I believe that every person is likeable. I believe that if I dislike a person, I just need to get to know them better. I have many stories about people that I did not necessarily care for when I first met them, but I learned to love them later. The most compelling of these is probably my story of Corey.
In high school I found a job cleaning up after some roofers. The first day that we started work a coworker and I put on some gloves and started cleaning old shingles out of the yard. Two others did the same in the front yard. After an hour or two it was clear that Hunt and Corey (the other workers) were not as committed to this job as we were, as they were playing hacky-sack behind the dumpster. The two ended up helping very little as the task progressed, which made me very mad. After Corey was a bit of a jerk when I asked him to work harder, I decided that I really did not like him very much.
The next semester I had a history class with an amazing teacher, and Corey happened to be in the class. I really didn’t pay much attention to him, so there was no drama caused over the fact that I disliked him. We went about our lives ignoring one another until one class period we broke into groups of four and did a trivia game. Corey and I were in the same group, and we rocked out, getting answer after answer correctly, building off of what the other could remember and basically dominating the game. As we ended the game and heard our high score, we reached to high-five and I said, “Corey, I used to think that you were an asshole, but I really like you now!” He laughed heartily then, amused by my bluntness. We had bonded over a silly history trivia game. I ended up growing very close to Corey.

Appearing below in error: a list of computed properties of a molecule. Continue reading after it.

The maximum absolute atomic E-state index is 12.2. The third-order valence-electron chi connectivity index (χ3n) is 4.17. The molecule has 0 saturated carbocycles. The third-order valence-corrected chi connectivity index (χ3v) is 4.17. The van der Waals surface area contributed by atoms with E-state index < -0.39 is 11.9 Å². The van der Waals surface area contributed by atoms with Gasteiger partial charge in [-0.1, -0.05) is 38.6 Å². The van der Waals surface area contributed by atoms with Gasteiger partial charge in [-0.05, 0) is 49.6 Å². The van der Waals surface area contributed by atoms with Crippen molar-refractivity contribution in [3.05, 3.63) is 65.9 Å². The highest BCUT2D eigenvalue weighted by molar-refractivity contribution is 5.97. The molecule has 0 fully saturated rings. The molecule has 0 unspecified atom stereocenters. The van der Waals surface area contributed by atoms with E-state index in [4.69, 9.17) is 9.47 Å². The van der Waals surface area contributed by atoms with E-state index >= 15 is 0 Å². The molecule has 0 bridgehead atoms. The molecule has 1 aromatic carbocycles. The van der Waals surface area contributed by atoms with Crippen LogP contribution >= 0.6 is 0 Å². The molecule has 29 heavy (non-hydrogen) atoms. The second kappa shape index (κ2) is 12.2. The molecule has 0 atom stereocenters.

Each time I don’t like someone, I know that I just need to get to know them better. I know this because I have gone through this experience several times, that is, becoming endeared to someone that I at one point did not like. People are so varied in their experiences, expectations, and emotional responses that I sometimes misunderstand, but (for those whom I do misunderstand) when we work through our differences, we are actually closer because we had to work at it.
All I have to do is think about what ways a person might have been hurt in the past, and I realize that we have a lot in common. Each person has hurt in their past, and I think that this should be a uniting factor for us; reason to be kind to each other rather than dislike one another. If Corey and I had not worked through our differences, my high school experiences would have been much different, and likely much more lonely.
If you enjoyed this essay, please consider making a tax-deductible contribution to This I Believe, Inc.